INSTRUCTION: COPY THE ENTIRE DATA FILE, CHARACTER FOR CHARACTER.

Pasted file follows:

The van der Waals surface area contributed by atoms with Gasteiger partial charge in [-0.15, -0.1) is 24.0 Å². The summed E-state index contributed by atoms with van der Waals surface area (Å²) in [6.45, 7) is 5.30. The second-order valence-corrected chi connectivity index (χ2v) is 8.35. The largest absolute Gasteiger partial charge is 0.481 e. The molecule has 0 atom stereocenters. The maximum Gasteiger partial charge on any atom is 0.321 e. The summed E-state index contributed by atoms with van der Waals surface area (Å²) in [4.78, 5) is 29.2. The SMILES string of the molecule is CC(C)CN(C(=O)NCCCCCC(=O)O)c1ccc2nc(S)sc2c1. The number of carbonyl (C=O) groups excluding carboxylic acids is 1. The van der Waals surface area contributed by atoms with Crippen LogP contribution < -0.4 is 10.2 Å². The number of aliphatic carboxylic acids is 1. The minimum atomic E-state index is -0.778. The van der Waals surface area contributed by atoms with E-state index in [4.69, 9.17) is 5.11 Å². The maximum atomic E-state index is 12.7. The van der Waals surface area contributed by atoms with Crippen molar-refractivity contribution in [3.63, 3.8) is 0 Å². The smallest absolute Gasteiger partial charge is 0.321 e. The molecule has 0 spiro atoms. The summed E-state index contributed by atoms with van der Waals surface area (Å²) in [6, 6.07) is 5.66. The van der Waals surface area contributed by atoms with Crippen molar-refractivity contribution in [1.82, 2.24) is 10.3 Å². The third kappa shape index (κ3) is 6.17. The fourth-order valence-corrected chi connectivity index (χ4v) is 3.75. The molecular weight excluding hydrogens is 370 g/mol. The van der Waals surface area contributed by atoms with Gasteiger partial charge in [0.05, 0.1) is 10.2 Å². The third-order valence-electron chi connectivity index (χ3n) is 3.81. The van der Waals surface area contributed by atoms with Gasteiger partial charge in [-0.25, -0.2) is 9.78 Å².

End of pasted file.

The van der Waals surface area contributed by atoms with Gasteiger partial charge in [-0.15, -0.1) is 24.0 Å². The summed E-state index contributed by atoms with van der Waals surface area (Å²) in [6.45, 7) is 5.30. The second-order valence-corrected chi connectivity index (χ2v) is 8.35. The largest absolute Gasteiger partial charge is 0.481 e. The molecule has 0 atom stereocenters. The maximum Gasteiger partial charge on any atom is 0.321 e. The summed E-state index contributed by atoms with van der Waals surface area (Å²) in [4.78, 5) is 29.2. The SMILES string of the molecule is CC(C)CN(C(=O)NCCCCCC(=O)O)c1ccc2nc(S)sc2c1. The number of carbonyl (C=O) groups excluding carboxylic acids is 1. The van der Waals surface area contributed by atoms with Crippen LogP contribution < -0.4 is 10.2 Å². The number of aliphatic carboxylic acids is 1. The minimum atomic E-state index is -0.778. The van der Waals surface area contributed by atoms with E-state index in [4.69, 9.17) is 5.11 Å². The maximum atomic E-state index is 12.7. The van der Waals surface area contributed by atoms with Crippen molar-refractivity contribution in [3.63, 3.8) is 0 Å². The smallest absolute Gasteiger partial charge is 0.321 e. The molecule has 0 spiro atoms. The summed E-state index contributed by atoms with van der Waals surface area (Å²) in [6, 6.07) is 5.66. The van der Waals surface area contributed by atoms with Crippen molar-refractivity contribution in [1.82, 2.24) is 10.3 Å². The third kappa shape index (κ3) is 6.17. The fourth-order valence-corrected chi connectivity index (χ4v) is 3.75. The molecular weight excluding hydrogens is 370 g/mol. The van der Waals surface area contributed by atoms with Gasteiger partial charge in [0.05, 0.1) is 10.2 Å². The third-order valence-electron chi connectivity index (χ3n) is 3.81. The van der Waals surface area contributed by atoms with Gasteiger partial charge in [-0.25, -0.2) is 9.78 Å².